The hands-down most time-consuming puzzle of them all is in fact not really a puzzle, but a physical obstacle race. You open up to a small room crisscrossed with at least 20 laser beams that you need to manoeuver through in order to win. This laser labyrinth becomes almost a game in the game – a physical challenge that will make you feel like a king if you manage to get all the way through it and finish the proper game. And you can do it over and over, again and again, because you can switch off the alarm that sounds every time you touch a laser beam. So, it could actually be quite a fun thing to put inside an escape room, right? Make people let out their inner Tom Cruise. Right?
However, here are the problems: This is a nearly impossible challenge for big people – and that’s “big” in any sense of the word: fat, robust, buff, tall, long-limbed, 12-week pregnant. People with long hair, too. We also include people with baggy and loose clothes – the same kind of clothes you would normally wear in an escape room.
Actually, it’s quite a shame, because taken at its face value the laser labyrinth is fun! It’s challenging and it’s playful. It’s like playing a real-life action game rather than the real-life adventure game we are used to in escape rooms. But not when the laser labyrinth takes at least 20 minutes to accomplish and replaces maybe five creative and fun puzzles. Then the laser game within the escape game becomes a very lazy gameplay solution.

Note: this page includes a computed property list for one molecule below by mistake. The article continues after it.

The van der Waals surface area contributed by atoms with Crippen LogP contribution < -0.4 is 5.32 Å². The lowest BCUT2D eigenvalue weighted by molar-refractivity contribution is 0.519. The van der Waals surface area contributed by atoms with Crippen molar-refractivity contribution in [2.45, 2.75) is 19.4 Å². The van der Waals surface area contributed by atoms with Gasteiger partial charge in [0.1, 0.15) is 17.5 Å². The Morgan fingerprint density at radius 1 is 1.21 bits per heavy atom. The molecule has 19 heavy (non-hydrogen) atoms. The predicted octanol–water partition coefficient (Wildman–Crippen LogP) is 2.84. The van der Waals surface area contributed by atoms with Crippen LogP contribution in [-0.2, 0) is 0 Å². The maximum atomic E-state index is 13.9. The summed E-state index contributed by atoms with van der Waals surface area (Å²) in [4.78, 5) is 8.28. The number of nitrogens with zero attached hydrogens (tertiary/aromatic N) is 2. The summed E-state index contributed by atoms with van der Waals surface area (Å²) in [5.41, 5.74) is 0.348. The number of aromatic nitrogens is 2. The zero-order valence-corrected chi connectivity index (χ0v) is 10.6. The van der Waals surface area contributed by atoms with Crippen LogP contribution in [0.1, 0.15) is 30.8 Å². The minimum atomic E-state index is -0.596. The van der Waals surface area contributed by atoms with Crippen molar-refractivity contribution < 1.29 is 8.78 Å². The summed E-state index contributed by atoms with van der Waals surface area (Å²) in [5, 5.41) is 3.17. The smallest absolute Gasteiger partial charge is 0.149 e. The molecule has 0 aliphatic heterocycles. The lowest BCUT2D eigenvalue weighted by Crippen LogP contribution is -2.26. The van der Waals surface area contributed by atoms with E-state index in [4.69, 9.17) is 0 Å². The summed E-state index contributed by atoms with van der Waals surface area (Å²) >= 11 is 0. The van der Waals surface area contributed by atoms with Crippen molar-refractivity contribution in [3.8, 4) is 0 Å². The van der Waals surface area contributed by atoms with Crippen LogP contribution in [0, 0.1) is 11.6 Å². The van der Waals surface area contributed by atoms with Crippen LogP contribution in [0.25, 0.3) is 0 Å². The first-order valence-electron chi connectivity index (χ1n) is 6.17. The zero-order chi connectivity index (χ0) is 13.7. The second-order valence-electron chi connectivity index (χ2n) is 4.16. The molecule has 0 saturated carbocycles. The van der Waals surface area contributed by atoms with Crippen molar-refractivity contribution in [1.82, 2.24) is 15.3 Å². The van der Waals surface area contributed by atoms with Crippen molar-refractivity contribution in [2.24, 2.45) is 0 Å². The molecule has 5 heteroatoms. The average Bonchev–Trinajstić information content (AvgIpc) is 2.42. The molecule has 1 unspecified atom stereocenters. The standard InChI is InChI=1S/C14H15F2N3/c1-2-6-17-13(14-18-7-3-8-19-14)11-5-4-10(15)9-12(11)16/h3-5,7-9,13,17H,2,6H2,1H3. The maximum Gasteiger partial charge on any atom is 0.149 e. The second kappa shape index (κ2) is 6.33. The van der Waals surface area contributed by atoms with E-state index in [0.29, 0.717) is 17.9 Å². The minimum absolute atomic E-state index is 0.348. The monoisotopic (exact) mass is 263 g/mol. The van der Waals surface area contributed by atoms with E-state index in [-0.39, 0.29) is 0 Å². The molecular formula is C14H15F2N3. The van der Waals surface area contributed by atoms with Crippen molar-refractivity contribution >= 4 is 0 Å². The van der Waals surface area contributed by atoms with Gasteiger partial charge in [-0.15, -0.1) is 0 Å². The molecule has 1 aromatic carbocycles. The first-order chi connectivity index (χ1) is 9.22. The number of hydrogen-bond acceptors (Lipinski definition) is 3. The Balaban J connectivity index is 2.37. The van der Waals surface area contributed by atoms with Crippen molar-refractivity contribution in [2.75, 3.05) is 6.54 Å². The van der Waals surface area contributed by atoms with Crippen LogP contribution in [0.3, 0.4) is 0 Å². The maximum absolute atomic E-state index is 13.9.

Game Master: 4,5 points
Our game master was both kind and forthcoming, but with no talent for the English language. There was a real and somewhat annoying language barrier between him and us, especially because we had to communicate through walkie-talkies in the game. This meant that the few hints we were served during the game had to be repeated several times, and at times we just gave up trying to understand the poor guy. Furthermore, there were no hints in writing to help him and us along the way. We were completely dependent on communication through speech and walkies. And here, in this particular game session, that just didn’t work very well, which is a problem when the game is advertised as being available in English.
The whole walkie-talkie communication could actually have added an extra degree of immersion to the game, had our game master been better at English and pretended to be part of the heist: He could have played the guy in the van, scouring the blue prints of the billionaire’s house for hints for us. That could have been fun, but it was a missed opportunity here.
Conclusion: 5,5 points
Overall, “Ocean’s Twelve: Monaco Heist” is a pretty inconsistent game with a handful of playful puzzles topped off with a frustrating, difficult laser labyrinth. Despite the many Magritte paintings, this escape game doesn’t feel the slightest bit surreal, but rather a little flat and mediocre.
Room: Ocean’s Twelve: Monaco Heist
Company: Door Z, Václavské nám. 837/11, 110 00 Praha 1-Nové Město
Languages available: Czech and English (beware the language barrier)
Game time: 60 minutes
Price: CZK 1590,- for the entire team (2-6 players)
Game date: 11 July 2017
Number of players: 2 (Door Z suggests that you are 2-6 players, but we wouldn’t recommend more than 3 players due to the size of the rooms, and be sure to bring at least a skinny athlete along!)
We survived, 59 minutes played